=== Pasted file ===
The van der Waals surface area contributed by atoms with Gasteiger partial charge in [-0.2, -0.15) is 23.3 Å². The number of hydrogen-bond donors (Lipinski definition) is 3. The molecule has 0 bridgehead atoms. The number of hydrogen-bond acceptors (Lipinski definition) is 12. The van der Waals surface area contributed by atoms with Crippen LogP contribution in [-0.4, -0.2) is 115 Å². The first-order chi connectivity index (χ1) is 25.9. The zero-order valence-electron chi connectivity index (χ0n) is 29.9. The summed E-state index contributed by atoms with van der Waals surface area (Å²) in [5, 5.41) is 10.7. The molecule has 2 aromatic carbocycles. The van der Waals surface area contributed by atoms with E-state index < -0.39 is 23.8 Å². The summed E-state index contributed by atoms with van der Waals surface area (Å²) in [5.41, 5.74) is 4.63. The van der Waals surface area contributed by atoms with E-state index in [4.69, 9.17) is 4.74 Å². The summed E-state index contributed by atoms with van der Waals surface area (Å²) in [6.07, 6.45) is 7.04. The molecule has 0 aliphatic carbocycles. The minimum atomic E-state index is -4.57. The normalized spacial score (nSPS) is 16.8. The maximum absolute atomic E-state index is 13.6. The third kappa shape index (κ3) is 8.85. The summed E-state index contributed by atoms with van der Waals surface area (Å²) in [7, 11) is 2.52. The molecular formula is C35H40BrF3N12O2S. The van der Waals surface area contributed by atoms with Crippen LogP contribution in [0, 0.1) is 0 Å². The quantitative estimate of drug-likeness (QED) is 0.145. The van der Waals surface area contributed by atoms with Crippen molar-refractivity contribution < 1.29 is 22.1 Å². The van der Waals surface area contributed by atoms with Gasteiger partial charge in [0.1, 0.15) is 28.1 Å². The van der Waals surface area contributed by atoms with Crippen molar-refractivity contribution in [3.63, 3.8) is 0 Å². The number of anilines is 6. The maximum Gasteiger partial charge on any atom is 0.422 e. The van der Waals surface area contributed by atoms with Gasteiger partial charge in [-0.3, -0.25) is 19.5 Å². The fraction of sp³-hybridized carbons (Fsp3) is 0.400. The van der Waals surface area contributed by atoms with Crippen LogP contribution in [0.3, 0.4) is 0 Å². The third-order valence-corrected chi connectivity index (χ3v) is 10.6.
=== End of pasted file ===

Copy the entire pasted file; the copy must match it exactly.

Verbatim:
The van der Waals surface area contributed by atoms with Gasteiger partial charge in [-0.2, -0.15) is 23.3 Å². The number of hydrogen-bond donors (Lipinski definition) is 3. The molecule has 0 bridgehead atoms. The number of hydrogen-bond acceptors (Lipinski definition) is 12. The van der Waals surface area contributed by atoms with Crippen LogP contribution in [-0.4, -0.2) is 115 Å². The first-order chi connectivity index (χ1) is 25.9. The zero-order valence-electron chi connectivity index (χ0n) is 29.9. The summed E-state index contributed by atoms with van der Waals surface area (Å²) in [5, 5.41) is 10.7. The molecule has 2 aromatic carbocycles. The van der Waals surface area contributed by atoms with E-state index < -0.39 is 23.8 Å². The summed E-state index contributed by atoms with van der Waals surface area (Å²) in [5.41, 5.74) is 4.63. The van der Waals surface area contributed by atoms with E-state index in [4.69, 9.17) is 4.74 Å². The summed E-state index contributed by atoms with van der Waals surface area (Å²) in [6.07, 6.45) is 7.04. The molecule has 0 aliphatic carbocycles. The minimum atomic E-state index is -4.57. The normalized spacial score (nSPS) is 16.8. The maximum absolute atomic E-state index is 13.6. The third kappa shape index (κ3) is 8.85. The summed E-state index contributed by atoms with van der Waals surface area (Å²) in [7, 11) is 2.52. The molecular formula is C35H40BrF3N12O2S. The van der Waals surface area contributed by atoms with Crippen LogP contribution in [0, 0.1) is 0 Å². The quantitative estimate of drug-likeness (QED) is 0.145. The van der Waals surface area contributed by atoms with Crippen molar-refractivity contribution < 1.29 is 22.1 Å². The van der Waals surface area contributed by atoms with Gasteiger partial charge in [0.1, 0.15) is 28.1 Å². The van der Waals surface area contributed by atoms with Crippen molar-refractivity contribution in [3.63, 3.8) is 0 Å². The number of anilines is 6. The maximum Gasteiger partial charge on any atom is 0.422 e. The van der Waals surface area contributed by atoms with Gasteiger partial charge in [-0.3, -0.25) is 19.5 Å². The fraction of sp³-hybridized carbons (Fsp3) is 0.400. The van der Waals surface area contributed by atoms with Crippen LogP contribution in [0.3, 0.4) is 0 Å². The third-order valence-corrected chi connectivity index (χ3v) is 10.6.